the rest of the younger sort of both sexes. it. they are fit for marriage. fully . Yet after the halls are served. and a ness fire that they is may and dress them before mother. either serve those that sit at table-. if Every child nursed by own death or sickthe Syphois does not intervene. the whole At the hours of dinner and Syphogranty being called together by sound of trumpet. which it. and the 'Ordering their tables. All the children under five years old among till the nurses. rise _ may. UTOPIA. if there shift its is occasion for it. indeed falls I OS out but seldom. hindered to carry provisions for they home from will the market-place know that none does that but for some good reason . there any of them should be taken suddenly ill. no hard matter. and in that case grants' wives find out a nurse quickly. that which room. They sit at three or more tables. without disturbing the and go to the nurse's . . supper. and the if women sit on the other side. and for whom there are houses well furnished. except only such as are in the hospitals. yet none does it willingly. All the uneasy and sordid services about these halls are performed by their slaves^ but the dressing and cooking their meat. and cradles in which lay the they may young children.. no man is . particularly appointed for their reception when they come among them. all those of every family taking it by turns. who is are there with the sucking children where always clean water at hand. since it is for any to give themselves the trouble to make ready an ill dinner at home. for though any that both ridiculous and foolish home. no uncommon case amongst women with child. belong only to eat at I may / women. its so the child whom they nurse considers the nurse as sit mother. she rest. when there is a much more plentiful one made ready for him so near hand. or lie sick at home. for any one that can do offers herself cheer- for as they are much inclined to that piece of mercy. they meet and eat together. according to their number the the men is sit towards the wall.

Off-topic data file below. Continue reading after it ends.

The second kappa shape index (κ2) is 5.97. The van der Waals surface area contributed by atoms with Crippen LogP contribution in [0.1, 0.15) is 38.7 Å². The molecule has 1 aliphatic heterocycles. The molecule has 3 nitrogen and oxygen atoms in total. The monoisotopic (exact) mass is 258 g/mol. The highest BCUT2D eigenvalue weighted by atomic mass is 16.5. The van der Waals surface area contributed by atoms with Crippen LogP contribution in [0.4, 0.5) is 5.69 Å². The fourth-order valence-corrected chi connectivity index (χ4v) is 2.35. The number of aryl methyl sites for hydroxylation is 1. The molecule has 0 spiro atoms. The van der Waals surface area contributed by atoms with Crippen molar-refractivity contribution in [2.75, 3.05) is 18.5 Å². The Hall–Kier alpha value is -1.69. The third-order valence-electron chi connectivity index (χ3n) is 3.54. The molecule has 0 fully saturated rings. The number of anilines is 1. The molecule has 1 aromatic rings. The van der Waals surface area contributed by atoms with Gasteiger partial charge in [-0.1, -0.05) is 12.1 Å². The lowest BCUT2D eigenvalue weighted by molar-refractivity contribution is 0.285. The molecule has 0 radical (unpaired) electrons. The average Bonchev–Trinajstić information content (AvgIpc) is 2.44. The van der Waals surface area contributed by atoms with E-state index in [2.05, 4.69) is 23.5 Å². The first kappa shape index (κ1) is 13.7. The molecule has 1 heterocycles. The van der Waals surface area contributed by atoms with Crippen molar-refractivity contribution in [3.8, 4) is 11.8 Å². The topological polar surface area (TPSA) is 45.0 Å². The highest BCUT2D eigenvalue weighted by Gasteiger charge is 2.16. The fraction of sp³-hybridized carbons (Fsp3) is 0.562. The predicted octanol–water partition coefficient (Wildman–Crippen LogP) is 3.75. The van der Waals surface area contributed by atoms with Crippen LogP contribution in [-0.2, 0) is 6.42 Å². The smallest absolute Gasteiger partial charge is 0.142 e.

that the put in for a share talk. and after them the rest are served alike. during their meals. that Syphogranty. but sit long at supper after th-e one. account. during which they think the stomach carries on . Syphogrant and his wife . sit the table. Dishes are not served up to the whole table first first. yet all the rest fare as well as they. who are so placed. this which they say was appointed on gravity of the old people. for If there is a temple within his wife sit with the Syphois . next to him sit there go always four to a mess. for that is the chief and most con- any other formaHty of dining. whose all seats' are distinguished from the young. The old men distribute to the younger any curious meats that happen to be set before them. \^th dinner and supper are begun with some lecture of morality that is read to them . Thus old men are honoured with-i particular respect. lo6 or if UTOPIA. . might restrain the younger from indecent words and at gestures. they are not strong enough for that. spicuous place . they engage them to in that free spirit. nor have they In the middle of the first which stands across the upper end of the hall. stand by them in great silence. if there is not such an abundance of them that the whole company may be served alike. that so : younger may not on the contrary. and grant above all the rest : next them there a mixture of old and young.] but it is so short. with some and pleasant en- largements . that the that is and the reverence all due to them. so they are young are mixed with the more ancient'. and eat what is given them . but they do not engross the whole discourse so to themselves. the priest two of the most ancient.. but the best are set before the old. that as the set near others. and are to sleep after They despatch their dinners quickly. that : it is not tedious nor uneasy to tli&rti to hear it from hence the old men take occasion to enteruseful tain those about them. they may out the force of every one's way of conversation find and observe his temper. because they go to work the other.